THE OUTSIDE STORY— 3 STARS
LESSON #1: ALWAYS REMEMBER YOUR KEYS— I don’t even have to ask. I know we’ve all done what sets off the basis of The Outside Story. We’ve all locked ourselves out of something, be it our car or home. It’s happened once and likely bound to happen again with our distracted, busybody tendencies, much to the chagrin of the “everything happens for a reason” crowd and the doses of public shame we feel and receive for making that habitual mistake. The educational reminder is obvious. As common an occurrence as it may be, though, the old saying of “the devil is in the details” applies.
LESSON #2: LIFE’S LITTLE INCONVENIENCES— What I mean is what were the conditions of the who, what, when, and where? Were we locked out indoors or outdoors? If it was the latter, how was the weather? Was it day or night? Crowded or isolated? What possessions did we have or not have? What outlets or solutions were available? Greatest of all, what mental state were we in when it comes to comfort, safety, or urgency?
The sliding scale severity of the answers to those questions creates the embarrassing memory and the “have I got a story for you” yarn we tell your friends and family later of the past predicament. This simple premise can have any number of interesting connective circumstances, from nightmarish to adventurous. With a sunny glow of lifted spirits and healed flaws, the batch of life’s little inconveniences dealt to Brian Tyree Henry’s Charles Young enchant a bevy of wry smiles in The Outside Story.
Once again, it all starts with the conditions. Charles is a freelance video editor living in a handsome Brooklyn brownstone apartment on a bright autumn day. His current gig is making eulogies for people who aren’t dead yet for customers like Turner Classic Movies. Pinned to his computer and phone, Charles has let work contain and consume him, as evident by the cluttered empty food containers strewn all over. Moreover, the gloomy young man is reeling from a recent breakup with his long-time girlfriend Isha, played by Star Trek: Discovery star Sonequa Martin-Green. Fill that in accordingly as his mental state for what happens next.
Hopping out shoeless in a housecoat to pay a delivery driver, Charles grabs the wrong keys and finds himself locked out of his place. It’s a nice day in a good neighborhood and he does have his phone where he can make a few calls, but he’s definitely stuck for a bit. His first instinct is buzzing neighbors that he barely knows by name just to get off the street.
LESSON #3: GET TO KNOW YOUR NEIGHBORS— This is precisely the kind of situation where one should get to know the people they live next to. Turn the strangers that pass by your door into friends. They can be helpful in moments like this and the resulting gratitude goes a long way in repaying future favors. Add to a culture of neighbors helping neighbors.
Writer-director Casimir Nozkowski, graduating from a career of short films and documentaries for his first feature, populates The Outside Story with a dependable ensemble of small actors playing an appealing array of human discoveries and intersections for Charles. Among them, Spotlight’s Michael Cyril Creighton plays the polyamourous Andre living above him. Character actor Matthew Maher of Gone Baby Gone is the nearby maintenance man buddy with all the keys. Lynda Gravatt of Roman J. Israel, Esq. is a kind gardening senior in the next building over. Better Things child actor Olivia Edward is the lonely homebound kid whose creative imagination yearns to gaze and live beyond it.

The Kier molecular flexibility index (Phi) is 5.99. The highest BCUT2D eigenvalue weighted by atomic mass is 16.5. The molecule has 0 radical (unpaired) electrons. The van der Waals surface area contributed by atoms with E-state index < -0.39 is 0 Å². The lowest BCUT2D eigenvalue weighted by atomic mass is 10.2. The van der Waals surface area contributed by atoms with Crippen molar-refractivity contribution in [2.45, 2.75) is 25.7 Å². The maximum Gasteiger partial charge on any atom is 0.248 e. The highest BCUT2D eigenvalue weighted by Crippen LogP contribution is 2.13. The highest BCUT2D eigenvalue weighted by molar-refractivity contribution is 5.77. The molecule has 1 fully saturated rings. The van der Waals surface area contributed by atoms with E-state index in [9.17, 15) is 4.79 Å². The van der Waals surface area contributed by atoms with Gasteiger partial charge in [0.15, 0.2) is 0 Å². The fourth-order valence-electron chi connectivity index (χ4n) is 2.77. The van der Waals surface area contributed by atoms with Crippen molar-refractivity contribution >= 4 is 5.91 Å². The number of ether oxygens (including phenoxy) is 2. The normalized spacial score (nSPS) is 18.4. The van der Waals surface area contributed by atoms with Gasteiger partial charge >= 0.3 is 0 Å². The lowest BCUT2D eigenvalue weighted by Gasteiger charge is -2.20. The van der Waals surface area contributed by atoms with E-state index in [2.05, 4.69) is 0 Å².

Their reactions to Charles and his screwup range from annoyance and guilt to pity and support. All offer a nugget of either wanted or unwanted wisdom. Each of them also brings their own current climate into the moment, allowing a measure of substance to come out of the supporting performances. The biggest scene stealer is the orbiting traffic officer Slater, played by Sunita Mani of Glow. Her sarcastic pushback and tough talk as the long-arm-of-the-law writing her endless citations brings most of the movie’s welcome comedy.
LESSON #4: THE MISTAKES OF THE BROKENHEARTED— All the while, the spectre of Isha isn’t going away for Charles. Much like Kevin Costner’s Billy Chapel character in For Love of the Game, no matter how big of a moment is happening, all Charles can think about is how he screwed up with his girl. Those flickering feelings, played out through edited interludes of their prior relationship, overflow with the present stresses. The man has to consider giving some forgiveness to jealousy while asking for his own. From a symbolism standpoint, here we are in The Outside Story trying to open doors instead of closing them.
Through it all, this earnest comedy was an excellent lead opportunity for the superb Brian Tyree Henry. Nozkowski’s movie unlocks a lighter side far away from the dramatic hammering he’s impressed us all with in the likes of If Beale Street Could Talk and Widows over the years. The Charles character could have been a one-note part of someone impatient getting their dependency comeuppance, not unlike any of us who’ve made the same mistake and need the reminders to unplug and sit tight.
Instead, the actor and the director add light character details like a cat allergy and a fear of heights that come into play in subtle fashions dialed down from something slapstick or outrageous that would be employed with a louder take on this simple premise. Imagine Melissa McCarthy instead of Brian Tyree Henry and you get my drift. Quirks aside, Henry allows himself to play off of the surrounding people he encounters with warmth to grow where, by the end, this character didn’t just have a moment. He had himself a day. You will too with The Outside Story.